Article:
Mar 2017

BBC program raises concerns over potential dangers of unproven eye treatments

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Last week we wrote about three women whose vision was lost or damaged after they were injected with stem cells derived from their own fat tissue in a Florida clinic.

This week, a Calgary doctor who uses our website “to educate patients on avoiding the ‘pop up’ shops” offering unproven stem cell treatments, wrote to make us aware of a BBC podcast called  Assignment that recently featured an episode titled The Stem Cell Hard Sell.

The UK program focused on another Florida clinic that provides — for a $20,000 fee — eye implants derived from bone marrow stem cells drawn from a patient’s pelvis.  Central to the piece is the story of an American man named George Gibson who claims he lost sight in one eye after undergoing the procedure.

The treatment is part of a clinical study that’s listed with the U.S. National Institutes of Health called The Stem Cell Ophthalmology Treatment Study-(SCOTS). However it is unclear if the study is approved by the Food and Drug Administration (FDA).  The BBC program points out that researchers usually do not charge patients for the treatments in a clinical trial or study because the outcomes can’t be guaranteed.  As we have written in this space before, having patients pay for treatments tends to encourage them to “buy into” seeing favourable results that might not truly be there.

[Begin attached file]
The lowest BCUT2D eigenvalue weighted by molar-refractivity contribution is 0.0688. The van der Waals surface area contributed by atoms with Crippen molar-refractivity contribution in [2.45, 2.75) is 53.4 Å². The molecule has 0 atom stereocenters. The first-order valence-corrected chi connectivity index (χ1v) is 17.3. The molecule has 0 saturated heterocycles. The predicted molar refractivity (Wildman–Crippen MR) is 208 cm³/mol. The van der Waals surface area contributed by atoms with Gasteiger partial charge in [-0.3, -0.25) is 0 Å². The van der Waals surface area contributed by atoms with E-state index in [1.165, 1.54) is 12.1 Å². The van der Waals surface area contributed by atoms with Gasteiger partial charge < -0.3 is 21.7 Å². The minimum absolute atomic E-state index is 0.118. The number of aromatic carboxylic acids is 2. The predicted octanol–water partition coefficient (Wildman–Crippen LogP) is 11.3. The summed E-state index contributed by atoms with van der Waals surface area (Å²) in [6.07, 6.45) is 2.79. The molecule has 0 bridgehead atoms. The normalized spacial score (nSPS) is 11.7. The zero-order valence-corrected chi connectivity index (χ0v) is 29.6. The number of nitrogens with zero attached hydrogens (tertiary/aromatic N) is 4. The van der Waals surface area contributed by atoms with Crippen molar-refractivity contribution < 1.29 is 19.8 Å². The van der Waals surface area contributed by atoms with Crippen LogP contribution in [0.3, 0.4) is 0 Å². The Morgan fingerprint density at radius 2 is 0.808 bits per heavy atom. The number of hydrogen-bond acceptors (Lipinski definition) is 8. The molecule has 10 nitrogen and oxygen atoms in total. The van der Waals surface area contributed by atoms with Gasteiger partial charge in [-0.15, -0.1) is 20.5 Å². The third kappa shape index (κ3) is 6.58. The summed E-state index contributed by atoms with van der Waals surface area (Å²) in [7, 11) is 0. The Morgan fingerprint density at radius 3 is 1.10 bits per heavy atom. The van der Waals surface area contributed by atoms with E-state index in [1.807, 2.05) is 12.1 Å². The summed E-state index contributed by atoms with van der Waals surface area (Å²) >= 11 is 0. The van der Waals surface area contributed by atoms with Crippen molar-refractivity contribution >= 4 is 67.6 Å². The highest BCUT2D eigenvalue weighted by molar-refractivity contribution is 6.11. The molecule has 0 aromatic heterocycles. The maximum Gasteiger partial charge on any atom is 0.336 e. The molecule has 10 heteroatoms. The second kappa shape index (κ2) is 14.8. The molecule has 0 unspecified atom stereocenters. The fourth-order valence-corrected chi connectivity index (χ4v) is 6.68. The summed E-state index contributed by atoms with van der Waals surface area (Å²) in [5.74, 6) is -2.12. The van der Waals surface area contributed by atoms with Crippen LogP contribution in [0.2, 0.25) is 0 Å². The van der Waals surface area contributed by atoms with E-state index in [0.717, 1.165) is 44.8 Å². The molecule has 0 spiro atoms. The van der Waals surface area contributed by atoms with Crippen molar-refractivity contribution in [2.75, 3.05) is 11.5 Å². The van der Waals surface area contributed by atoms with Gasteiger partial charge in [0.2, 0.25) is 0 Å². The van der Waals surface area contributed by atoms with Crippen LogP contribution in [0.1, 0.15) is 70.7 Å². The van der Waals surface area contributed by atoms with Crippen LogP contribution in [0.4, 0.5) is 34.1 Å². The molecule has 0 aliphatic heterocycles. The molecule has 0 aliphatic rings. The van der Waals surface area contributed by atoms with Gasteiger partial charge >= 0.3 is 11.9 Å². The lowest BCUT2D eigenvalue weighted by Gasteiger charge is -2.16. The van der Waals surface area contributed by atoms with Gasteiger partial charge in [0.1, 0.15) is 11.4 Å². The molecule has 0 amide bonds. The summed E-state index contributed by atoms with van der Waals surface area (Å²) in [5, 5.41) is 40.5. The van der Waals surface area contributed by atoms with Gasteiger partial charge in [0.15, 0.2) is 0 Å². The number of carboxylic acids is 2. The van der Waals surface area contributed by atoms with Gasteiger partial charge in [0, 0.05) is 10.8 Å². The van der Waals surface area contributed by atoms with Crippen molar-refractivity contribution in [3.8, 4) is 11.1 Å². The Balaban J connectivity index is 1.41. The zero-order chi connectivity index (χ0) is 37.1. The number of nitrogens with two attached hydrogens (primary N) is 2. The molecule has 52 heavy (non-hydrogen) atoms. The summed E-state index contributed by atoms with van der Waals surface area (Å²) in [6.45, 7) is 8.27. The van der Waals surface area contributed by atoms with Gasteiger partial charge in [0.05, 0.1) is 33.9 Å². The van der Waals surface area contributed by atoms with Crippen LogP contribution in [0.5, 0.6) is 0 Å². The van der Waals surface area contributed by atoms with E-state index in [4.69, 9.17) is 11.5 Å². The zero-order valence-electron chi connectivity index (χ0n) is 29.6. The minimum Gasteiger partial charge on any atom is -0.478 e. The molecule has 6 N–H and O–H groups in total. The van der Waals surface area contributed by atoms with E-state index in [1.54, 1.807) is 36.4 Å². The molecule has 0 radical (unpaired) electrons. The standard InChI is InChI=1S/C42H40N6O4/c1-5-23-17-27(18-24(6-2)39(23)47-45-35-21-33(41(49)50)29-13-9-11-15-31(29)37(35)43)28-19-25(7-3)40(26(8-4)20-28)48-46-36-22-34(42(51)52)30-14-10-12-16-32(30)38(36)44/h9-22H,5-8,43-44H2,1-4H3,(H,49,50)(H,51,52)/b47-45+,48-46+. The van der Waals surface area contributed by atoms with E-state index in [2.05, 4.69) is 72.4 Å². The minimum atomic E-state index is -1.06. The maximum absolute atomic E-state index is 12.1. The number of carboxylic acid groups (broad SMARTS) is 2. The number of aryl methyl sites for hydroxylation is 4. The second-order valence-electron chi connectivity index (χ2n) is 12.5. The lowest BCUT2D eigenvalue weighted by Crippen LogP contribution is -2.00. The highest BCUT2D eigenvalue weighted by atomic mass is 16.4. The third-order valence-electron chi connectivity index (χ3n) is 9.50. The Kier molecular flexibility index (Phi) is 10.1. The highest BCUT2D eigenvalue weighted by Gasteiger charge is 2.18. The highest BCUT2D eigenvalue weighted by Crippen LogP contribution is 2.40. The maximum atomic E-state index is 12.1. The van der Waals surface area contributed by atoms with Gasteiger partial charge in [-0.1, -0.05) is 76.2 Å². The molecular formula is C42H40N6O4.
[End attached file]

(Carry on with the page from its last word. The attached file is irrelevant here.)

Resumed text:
Dr. Paul Knoepfler, an American researcher whose lab conducts stem and cancer cell research at the University of California Davis School of Medicine in Sacramento, writes extensively about unproven stem cell treatments. His blog, The Niche, has dealt with SCOTS, drawing comments from one man who claims his vision was significantly improved and from others — including Mr. Gibson — who warn against the treatment.

A press release about the SCOTS trial, says investigators “hope that the treatment will be shown to improve vision in the vast majority of individuals who are enrolled” and mentions that “previous anecdotal experience with eye disease treated with stem cells has been positive.” However a disclaimer states that “no guarantees of specific improvements or visual results are being made” and that “any medical procedure carries risks as well as potential benefits.” The study, to include 300 patients, has published two case studies of patients whose vision improved.

Our Towards Treatment section explains that we currently know of no Health Canada of FDA approved stem cell treatments for eye disease.  Anyone considering such a treatment or participating in a study or trial should consult with their doctors and medical professionals.  As well, the International Society for Stem Cell Research has great information for anyone considering any type of stem cell treatment. You can find it here.

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